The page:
Wolfson College is well on its way to eliminating its carbon emissions for good, after securing a highly competitive £5M government grant reserved for decarbonising the public sector including higher education.
The ambitious project reinstates the College’s foundations as a progressively modern institution, leaving behind its current 20 year carbon footprint of 24,000 tonnes of CO2. The College was founded in the 60s to combine modern values with academic excellence, providing graduate students and Fellows with an egalitarian home by the Cherwell River. Its cherished Brutalist buildings by Powell and Moya, the same architects behind London’s iconic Barbican, were completed in 1974 and are now Grade II listed. But its design, before the 1970s oil price shocks, does not reflect the College’s commitment to a minimum impact on the environment.
In 2020, the College made a formal announcement on its ethical investment policy. It’s now fully divested from integrated oil, coal and gas companies, and companies which derive revenue from the exploitation, ownership or extraction of fossil fuels. In its 2020 Estate Strategy, the College then made decarbonisation its top priority, and commissioned an energy audit and decarbonisation plan, which was carried out by environmental building consultancy Max Fordham LLP.
Bill Watts, Senior Partner of Max Fordham LLP, uncovered the complex and costly challenge of the project given the estate’s unique architecture, original 50-year old gas heating system and massive elevations of single glazing. His work showed that all combined insulation methods identified in the audit would lead to an 80% reduction in the buildings’ annual space heating requirement. More specifically, replacing the gas boilers that currently provide the heating and hot water with modern heat pumps running on clean electricity would reduce the main estate’s carbon footprint by at least 75%.
The cost of this work, changing from gas to electric heat pumps and triple glazing, is currently estimated to cost around £10M, which would be an impossible sum for Wolfson without the game-changing £5M Government grant. This was provided by the Department of Business, Energy and Industrial Strategy’s Phase 2 Public Sector Decarbonisation Scheme, and was overseen by the Department’s delivery partner, Salix Finance.
The College’s Governing Body has since added a further £3M at least to the grant, to create an £8M project that will see the main site of the College changed from gas to electric heat pumps, and for the replacement of 75% of the windows with ultra-thin, triple glazing and associated insulation by the end of March 2022.
Whilst heat pump technology has been around for a few years, this will be one of the largest heat pump programmes ever undertaken in the UK and one of the largest to be retro-fitted to an estate of this complexity. The heat pump selected avoids the use of environmentally damaging refrigerants and instead uses CO2 (ironically, the greenest of refrigerants) in its sealed system, putting Wolfson at the vanguard of proving the efficacy of this technology on larger estates.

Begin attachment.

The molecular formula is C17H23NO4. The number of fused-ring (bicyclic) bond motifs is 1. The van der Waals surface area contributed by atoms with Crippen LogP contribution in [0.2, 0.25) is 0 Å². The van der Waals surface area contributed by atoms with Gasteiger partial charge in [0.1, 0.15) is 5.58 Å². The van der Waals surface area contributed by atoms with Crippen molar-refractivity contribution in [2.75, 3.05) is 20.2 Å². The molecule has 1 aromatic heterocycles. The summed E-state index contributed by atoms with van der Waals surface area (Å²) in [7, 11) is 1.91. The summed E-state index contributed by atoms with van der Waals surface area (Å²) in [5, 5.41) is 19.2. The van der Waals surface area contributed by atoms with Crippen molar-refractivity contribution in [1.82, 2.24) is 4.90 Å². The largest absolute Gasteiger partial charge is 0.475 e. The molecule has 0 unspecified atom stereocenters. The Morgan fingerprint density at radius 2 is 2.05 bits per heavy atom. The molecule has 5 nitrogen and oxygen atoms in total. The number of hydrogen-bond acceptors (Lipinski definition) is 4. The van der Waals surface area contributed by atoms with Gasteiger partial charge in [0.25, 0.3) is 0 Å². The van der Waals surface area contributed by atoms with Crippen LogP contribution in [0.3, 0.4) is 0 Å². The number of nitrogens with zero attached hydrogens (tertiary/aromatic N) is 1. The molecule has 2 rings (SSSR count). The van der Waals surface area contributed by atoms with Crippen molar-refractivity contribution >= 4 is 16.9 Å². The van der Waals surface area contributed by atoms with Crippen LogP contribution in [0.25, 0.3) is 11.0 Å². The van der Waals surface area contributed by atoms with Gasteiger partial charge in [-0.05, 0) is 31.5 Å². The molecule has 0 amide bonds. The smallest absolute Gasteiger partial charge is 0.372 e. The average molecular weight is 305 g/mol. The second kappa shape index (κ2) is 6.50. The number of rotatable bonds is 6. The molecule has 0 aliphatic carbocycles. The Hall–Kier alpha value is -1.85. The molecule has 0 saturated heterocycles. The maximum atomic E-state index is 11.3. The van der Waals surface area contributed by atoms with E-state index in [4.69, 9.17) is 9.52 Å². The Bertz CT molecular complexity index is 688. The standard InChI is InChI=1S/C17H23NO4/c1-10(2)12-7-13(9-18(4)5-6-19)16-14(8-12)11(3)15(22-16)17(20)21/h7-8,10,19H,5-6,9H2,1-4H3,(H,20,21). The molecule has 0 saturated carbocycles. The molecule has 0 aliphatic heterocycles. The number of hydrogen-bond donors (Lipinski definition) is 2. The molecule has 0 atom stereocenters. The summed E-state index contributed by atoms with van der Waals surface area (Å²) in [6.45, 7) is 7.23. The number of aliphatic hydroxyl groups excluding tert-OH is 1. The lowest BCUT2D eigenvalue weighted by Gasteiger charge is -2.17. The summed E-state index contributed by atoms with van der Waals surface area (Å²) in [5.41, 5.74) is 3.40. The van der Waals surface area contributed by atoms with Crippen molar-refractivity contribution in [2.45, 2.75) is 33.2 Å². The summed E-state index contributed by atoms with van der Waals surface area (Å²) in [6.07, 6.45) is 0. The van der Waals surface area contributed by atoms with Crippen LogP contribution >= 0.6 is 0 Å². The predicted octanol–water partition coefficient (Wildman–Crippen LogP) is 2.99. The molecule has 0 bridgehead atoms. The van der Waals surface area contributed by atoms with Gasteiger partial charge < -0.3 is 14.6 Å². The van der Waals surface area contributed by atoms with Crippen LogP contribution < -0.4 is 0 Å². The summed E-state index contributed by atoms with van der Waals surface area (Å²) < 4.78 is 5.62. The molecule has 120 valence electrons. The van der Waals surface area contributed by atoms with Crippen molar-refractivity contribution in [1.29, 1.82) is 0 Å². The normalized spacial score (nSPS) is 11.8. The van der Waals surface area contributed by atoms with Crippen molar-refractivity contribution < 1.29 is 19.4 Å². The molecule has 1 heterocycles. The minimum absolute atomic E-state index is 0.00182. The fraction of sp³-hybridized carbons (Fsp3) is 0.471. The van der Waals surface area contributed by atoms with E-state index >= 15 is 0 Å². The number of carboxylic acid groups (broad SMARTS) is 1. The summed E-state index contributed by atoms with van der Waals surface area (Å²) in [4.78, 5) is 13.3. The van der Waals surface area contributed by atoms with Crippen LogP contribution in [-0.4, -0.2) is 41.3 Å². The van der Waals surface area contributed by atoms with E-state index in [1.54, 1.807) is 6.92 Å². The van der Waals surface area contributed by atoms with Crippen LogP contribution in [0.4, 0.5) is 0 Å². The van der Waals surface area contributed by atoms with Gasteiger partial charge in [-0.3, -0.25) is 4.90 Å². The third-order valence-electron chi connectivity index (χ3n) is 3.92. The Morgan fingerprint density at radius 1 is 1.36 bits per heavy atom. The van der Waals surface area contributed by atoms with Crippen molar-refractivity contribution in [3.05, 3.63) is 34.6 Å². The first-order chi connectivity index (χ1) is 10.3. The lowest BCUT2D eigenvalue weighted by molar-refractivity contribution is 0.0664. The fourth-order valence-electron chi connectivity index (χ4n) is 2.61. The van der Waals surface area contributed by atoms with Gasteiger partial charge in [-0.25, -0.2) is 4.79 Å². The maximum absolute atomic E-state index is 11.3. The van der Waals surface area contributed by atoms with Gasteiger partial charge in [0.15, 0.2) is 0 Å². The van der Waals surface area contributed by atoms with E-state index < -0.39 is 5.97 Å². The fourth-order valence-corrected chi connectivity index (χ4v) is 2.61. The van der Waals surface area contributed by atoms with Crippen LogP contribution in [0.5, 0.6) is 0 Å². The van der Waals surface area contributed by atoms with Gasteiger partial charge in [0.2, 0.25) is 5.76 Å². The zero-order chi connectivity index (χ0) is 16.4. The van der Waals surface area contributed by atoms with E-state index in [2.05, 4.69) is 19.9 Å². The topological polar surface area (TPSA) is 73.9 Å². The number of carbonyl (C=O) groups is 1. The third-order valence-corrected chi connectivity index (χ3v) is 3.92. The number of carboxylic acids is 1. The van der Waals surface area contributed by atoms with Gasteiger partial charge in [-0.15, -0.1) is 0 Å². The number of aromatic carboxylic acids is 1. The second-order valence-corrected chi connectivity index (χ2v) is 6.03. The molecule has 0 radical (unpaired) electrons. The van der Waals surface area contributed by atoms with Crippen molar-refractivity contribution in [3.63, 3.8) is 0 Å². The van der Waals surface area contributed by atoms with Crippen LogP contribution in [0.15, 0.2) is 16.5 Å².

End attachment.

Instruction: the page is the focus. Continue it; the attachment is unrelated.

The replacement of the windows, the majority of which are large, bespoke and form the external “wall” of most rooms, has been a key challenge for Original Field Architects Andrew Dawson and Marion Brereton. They’ve now designed and sourced ultra-thin, triple glazed windows that will achieve the lowest possible heat loss, with frames that will replicate, as identically as possible, the original windows.
In addition to this, further work will follow as soon as additional funding becomes available. With a further £6M, the College will be able to replace the remaining 25% of the windows, as well as re-roof all of its original, flat-roofed main buildings, where the roofs have come to the end of their useful life. This re-roofing will be done with maximum insulation to further reduce carbon emissions, and with additional photovoltaic panels installed on the new roofing to generate electricity. The College will also move all of its lighting to LED, and install a new 1MWh electrical storage battery, which will allow it to draw electricity at peak “green” times, storing energy for use later when it might otherwise have to draw from non-green electrical supplies.
Thrilled to play its part in the global effort to reduce carbon emissions, Wolfson College is starting work with the window replacements this August. Wolfson President Sir Tim Hitchens said, “Thanks to the support of the £5 million Government grant, commitment of the College and expertise of architectural and engineering consultants, we can turn a 1960s building into a place fit for the 21st century, without disrupting the fluid composition and striking structure of the original design. This project shows that the tide can be turned on climate change. One of Oxford’s worst emitters can become net zero, and inspire others across higher education and the public sector.”